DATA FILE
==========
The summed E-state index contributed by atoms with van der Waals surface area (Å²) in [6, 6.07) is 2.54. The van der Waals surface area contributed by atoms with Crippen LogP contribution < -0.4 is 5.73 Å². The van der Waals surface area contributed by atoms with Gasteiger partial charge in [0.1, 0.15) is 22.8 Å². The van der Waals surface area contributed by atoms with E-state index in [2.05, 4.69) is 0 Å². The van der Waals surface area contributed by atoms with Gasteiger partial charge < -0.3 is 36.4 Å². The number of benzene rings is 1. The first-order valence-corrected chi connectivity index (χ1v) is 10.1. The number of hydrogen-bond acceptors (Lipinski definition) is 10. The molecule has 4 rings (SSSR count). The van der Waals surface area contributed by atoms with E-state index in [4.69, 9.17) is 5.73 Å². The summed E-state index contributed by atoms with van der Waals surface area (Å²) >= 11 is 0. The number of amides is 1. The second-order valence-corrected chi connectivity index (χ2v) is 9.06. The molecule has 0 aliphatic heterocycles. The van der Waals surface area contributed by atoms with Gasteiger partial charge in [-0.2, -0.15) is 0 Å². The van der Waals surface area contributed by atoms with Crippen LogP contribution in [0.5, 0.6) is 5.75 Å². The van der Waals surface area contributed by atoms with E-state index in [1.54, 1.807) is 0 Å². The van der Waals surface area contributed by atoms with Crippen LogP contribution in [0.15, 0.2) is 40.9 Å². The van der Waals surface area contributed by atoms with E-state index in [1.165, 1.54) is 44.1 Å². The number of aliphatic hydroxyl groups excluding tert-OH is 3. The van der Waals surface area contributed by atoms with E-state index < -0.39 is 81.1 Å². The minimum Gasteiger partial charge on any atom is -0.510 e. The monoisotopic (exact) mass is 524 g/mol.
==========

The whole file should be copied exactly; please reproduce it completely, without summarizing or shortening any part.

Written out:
The summed E-state index contributed by atoms with van der Waals surface area (Å²) in [6, 6.07) is 2.54. The van der Waals surface area contributed by atoms with Crippen LogP contribution < -0.4 is 5.73 Å². The van der Waals surface area contributed by atoms with Gasteiger partial charge in [0.1, 0.15) is 22.8 Å². The van der Waals surface area contributed by atoms with E-state index in [2.05, 4.69) is 0 Å². The van der Waals surface area contributed by atoms with Gasteiger partial charge < -0.3 is 36.4 Å². The number of benzene rings is 1. The first-order valence-corrected chi connectivity index (χ1v) is 10.1. The number of hydrogen-bond acceptors (Lipinski definition) is 10. The molecule has 4 rings (SSSR count). The van der Waals surface area contributed by atoms with E-state index in [4.69, 9.17) is 5.73 Å². The summed E-state index contributed by atoms with van der Waals surface area (Å²) >= 11 is 0. The number of amides is 1. The second-order valence-corrected chi connectivity index (χ2v) is 9.06. The molecule has 0 aliphatic heterocycles. The van der Waals surface area contributed by atoms with Gasteiger partial charge in [-0.2, -0.15) is 0 Å². The van der Waals surface area contributed by atoms with Crippen LogP contribution in [0.5, 0.6) is 5.75 Å². The van der Waals surface area contributed by atoms with E-state index in [1.54, 1.807) is 0 Å². The van der Waals surface area contributed by atoms with Crippen LogP contribution in [0.15, 0.2) is 40.9 Å². The van der Waals surface area contributed by atoms with E-state index in [1.165, 1.54) is 44.1 Å². The number of aliphatic hydroxyl groups excluding tert-OH is 3. The van der Waals surface area contributed by atoms with E-state index < -0.39 is 81.1 Å². The minimum Gasteiger partial charge on any atom is -0.510 e. The monoisotopic (exact) mass is 524 g/mol.